In this day and age, many small business owners are very concerned about avoiding employment lawsuits. It seems that everywhere you look, stories abound of small business owners getting involved in employment litigation. These types of litigation can be costly and damaging to the morale and reputation of small businesses. While employment litigation is often a cost of doing business in today’s world, there are a number of things a small business owner can do to protect against and employment lawsuit. Two very important things that an employer needs to do is to communicate and document the employer’s expectations and the employees’ deviations from those expectations. While those two things seem very simple, they can mean the difference between getting slapped with an employment lawsuit and avoiding one altogether. An, in the event a lawsuit is filed, these steps are often the difference in whether an employer can successfully defend itself from the allegations the lawsuit contains.

Document Employer Expectations

How To Avoid An Employment Lawsuit

Oftentimes employment lawsuits are filed by former employees who are upset about being let go. They typically allege the reason for their termination was an unlawful motive. An easy way to reduce the risk of that common type of lawsuit is to communicate clearly and in writing to employees the expectations set for them and the consequences that can result if they fail to meet those expectations. An employee manual is the perfect way to present and document those expectations. Have each employee sign an affirmation that they received and read the manual upon starting their employment. That way, there is never an argument that the employee did not know the rules or expectations of employment.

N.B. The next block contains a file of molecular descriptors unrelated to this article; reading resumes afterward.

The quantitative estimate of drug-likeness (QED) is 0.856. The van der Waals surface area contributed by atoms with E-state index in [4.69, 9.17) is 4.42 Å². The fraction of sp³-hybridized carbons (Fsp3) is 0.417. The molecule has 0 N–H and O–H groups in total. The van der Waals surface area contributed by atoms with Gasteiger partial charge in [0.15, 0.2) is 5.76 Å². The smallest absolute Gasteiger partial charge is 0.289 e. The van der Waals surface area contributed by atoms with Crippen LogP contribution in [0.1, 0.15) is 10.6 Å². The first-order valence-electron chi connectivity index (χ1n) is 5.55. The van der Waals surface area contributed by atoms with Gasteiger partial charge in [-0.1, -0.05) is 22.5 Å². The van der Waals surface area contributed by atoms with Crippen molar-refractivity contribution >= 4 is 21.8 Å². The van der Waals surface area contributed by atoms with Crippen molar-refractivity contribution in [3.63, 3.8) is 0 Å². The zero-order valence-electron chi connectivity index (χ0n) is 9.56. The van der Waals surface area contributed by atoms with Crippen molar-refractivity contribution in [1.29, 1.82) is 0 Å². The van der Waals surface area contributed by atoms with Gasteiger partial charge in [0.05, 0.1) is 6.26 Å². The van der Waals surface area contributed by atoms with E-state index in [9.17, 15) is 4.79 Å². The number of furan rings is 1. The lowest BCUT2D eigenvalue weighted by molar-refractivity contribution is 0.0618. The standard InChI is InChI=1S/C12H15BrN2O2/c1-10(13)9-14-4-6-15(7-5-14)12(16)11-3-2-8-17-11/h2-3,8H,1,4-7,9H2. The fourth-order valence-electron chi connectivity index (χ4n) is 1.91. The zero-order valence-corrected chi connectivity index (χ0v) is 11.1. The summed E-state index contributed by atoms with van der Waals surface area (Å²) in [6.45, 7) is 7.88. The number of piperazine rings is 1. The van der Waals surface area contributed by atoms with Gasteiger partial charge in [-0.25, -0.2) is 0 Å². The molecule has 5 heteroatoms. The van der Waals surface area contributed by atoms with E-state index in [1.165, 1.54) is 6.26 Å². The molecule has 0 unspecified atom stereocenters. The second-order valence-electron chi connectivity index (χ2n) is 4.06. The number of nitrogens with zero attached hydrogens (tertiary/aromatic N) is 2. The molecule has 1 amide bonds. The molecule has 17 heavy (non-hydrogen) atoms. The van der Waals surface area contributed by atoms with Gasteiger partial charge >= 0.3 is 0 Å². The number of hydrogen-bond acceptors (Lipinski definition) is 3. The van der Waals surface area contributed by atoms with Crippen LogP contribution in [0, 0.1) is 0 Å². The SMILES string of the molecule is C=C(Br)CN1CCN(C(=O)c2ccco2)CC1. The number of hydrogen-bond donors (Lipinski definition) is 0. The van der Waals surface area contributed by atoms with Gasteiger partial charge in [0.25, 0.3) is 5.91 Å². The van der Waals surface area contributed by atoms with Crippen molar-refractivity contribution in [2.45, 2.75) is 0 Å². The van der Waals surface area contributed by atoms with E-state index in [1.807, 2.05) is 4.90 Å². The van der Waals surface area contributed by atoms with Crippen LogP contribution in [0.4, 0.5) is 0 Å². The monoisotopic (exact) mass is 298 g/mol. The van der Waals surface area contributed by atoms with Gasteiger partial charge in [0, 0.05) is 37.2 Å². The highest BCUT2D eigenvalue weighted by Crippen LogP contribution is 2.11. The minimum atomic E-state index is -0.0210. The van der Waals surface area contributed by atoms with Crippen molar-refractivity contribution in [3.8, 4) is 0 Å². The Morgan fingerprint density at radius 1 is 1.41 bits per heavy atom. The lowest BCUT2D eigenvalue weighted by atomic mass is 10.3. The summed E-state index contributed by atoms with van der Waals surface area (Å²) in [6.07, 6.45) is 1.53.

Document Corrective Actions

How To Avoid An Employment Lawsuit

Once you have an employee manual in place, if employees fall short of the expectations clearly documented in the manual, the employer should discuss the problem with the employee and document the discussion and resulting correction on a corrective action form signed by the employee and placed in the employee file. If a small business owner is consistent in that practice, when a problem employee is let go, that employee’s file will speak for itself and provide clear support for the real reason he or she was let go, greatly reducing the risk the employee could successfully allege an illegal motive for the termination.

While there is no guaranteed way to prevent an employee from filing a lawsuit against a small business owner, clearly communicating the expectations and documenting an employee’s deviations from it places the employer in a strong position to defend any lawsuit that is filed. Additionally, former employees are less likely to find an employment law attorney eager to take or advance their case when their employment files are filled with well-documented corrective actions for violations of clearly established and consistently enforced rules.


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